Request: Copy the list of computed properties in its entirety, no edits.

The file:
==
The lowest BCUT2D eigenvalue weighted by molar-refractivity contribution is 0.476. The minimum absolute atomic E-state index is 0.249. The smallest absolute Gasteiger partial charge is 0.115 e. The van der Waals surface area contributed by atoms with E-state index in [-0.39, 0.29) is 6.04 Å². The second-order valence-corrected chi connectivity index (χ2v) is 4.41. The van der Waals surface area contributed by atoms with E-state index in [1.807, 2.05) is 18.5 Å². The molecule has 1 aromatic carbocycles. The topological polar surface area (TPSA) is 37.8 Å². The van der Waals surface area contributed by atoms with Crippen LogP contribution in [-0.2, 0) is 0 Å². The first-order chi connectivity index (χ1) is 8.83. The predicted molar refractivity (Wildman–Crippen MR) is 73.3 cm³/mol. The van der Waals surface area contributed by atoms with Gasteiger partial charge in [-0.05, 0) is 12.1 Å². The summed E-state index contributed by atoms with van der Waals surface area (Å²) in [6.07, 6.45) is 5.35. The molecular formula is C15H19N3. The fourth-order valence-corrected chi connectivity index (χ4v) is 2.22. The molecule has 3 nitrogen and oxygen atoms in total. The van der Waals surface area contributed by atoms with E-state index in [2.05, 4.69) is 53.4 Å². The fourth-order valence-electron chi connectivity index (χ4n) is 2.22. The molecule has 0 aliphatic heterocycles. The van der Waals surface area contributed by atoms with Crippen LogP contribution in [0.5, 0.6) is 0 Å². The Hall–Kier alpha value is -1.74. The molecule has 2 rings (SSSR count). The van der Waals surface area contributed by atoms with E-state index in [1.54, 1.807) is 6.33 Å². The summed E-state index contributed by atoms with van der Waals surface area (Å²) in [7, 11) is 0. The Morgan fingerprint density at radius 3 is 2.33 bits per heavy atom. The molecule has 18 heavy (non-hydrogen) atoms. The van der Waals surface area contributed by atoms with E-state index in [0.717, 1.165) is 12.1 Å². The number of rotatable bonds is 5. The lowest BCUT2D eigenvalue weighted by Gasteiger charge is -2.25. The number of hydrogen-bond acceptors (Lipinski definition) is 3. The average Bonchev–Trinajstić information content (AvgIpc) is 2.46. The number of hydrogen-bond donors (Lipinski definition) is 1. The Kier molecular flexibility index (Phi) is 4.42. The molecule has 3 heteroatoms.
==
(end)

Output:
The lowest BCUT2D eigenvalue weighted by molar-refractivity contribution is 0.476. The minimum absolute atomic E-state index is 0.249. The smallest absolute Gasteiger partial charge is 0.115 e. The van der Waals surface area contributed by atoms with E-state index in [-0.39, 0.29) is 6.04 Å². The second-order valence-corrected chi connectivity index (χ2v) is 4.41. The van der Waals surface area contributed by atoms with E-state index in [1.807, 2.05) is 18.5 Å². The molecule has 1 aromatic carbocycles. The topological polar surface area (TPSA) is 37.8 Å². The van der Waals surface area contributed by atoms with Crippen LogP contribution in [-0.2, 0) is 0 Å². The first-order chi connectivity index (χ1) is 8.83. The predicted molar refractivity (Wildman–Crippen MR) is 73.3 cm³/mol. The van der Waals surface area contributed by atoms with Gasteiger partial charge in [-0.05, 0) is 12.1 Å². The summed E-state index contributed by atoms with van der Waals surface area (Å²) in [6.07, 6.45) is 5.35. The molecular formula is C15H19N3. The fourth-order valence-corrected chi connectivity index (χ4v) is 2.22. The molecule has 3 nitrogen and oxygen atoms in total. The van der Waals surface area contributed by atoms with E-state index in [2.05, 4.69) is 53.4 Å². The fourth-order valence-electron chi connectivity index (χ4n) is 2.22. The molecule has 0 aliphatic heterocycles. The van der Waals surface area contributed by atoms with Crippen LogP contribution in [0.5, 0.6) is 0 Å². The Hall–Kier alpha value is -1.74. The molecule has 2 rings (SSSR count). The van der Waals surface area contributed by atoms with E-state index in [1.54, 1.807) is 6.33 Å². The summed E-state index contributed by atoms with van der Waals surface area (Å²) in [7, 11) is 0. The Morgan fingerprint density at radius 3 is 2.33 bits per heavy atom. The molecule has 18 heavy (non-hydrogen) atoms. The van der Waals surface area contributed by atoms with E-state index in [0.717, 1.165) is 12.1 Å². The number of rotatable bonds is 5. The lowest BCUT2D eigenvalue weighted by Gasteiger charge is -2.25. The number of hydrogen-bond acceptors (Lipinski definition) is 3. The average Bonchev–Trinajstić information content (AvgIpc) is 2.46. The number of hydrogen-bond donors (Lipinski definition) is 1. The Kier molecular flexibility index (Phi) is 4.42. The molecule has 3 heteroatoms.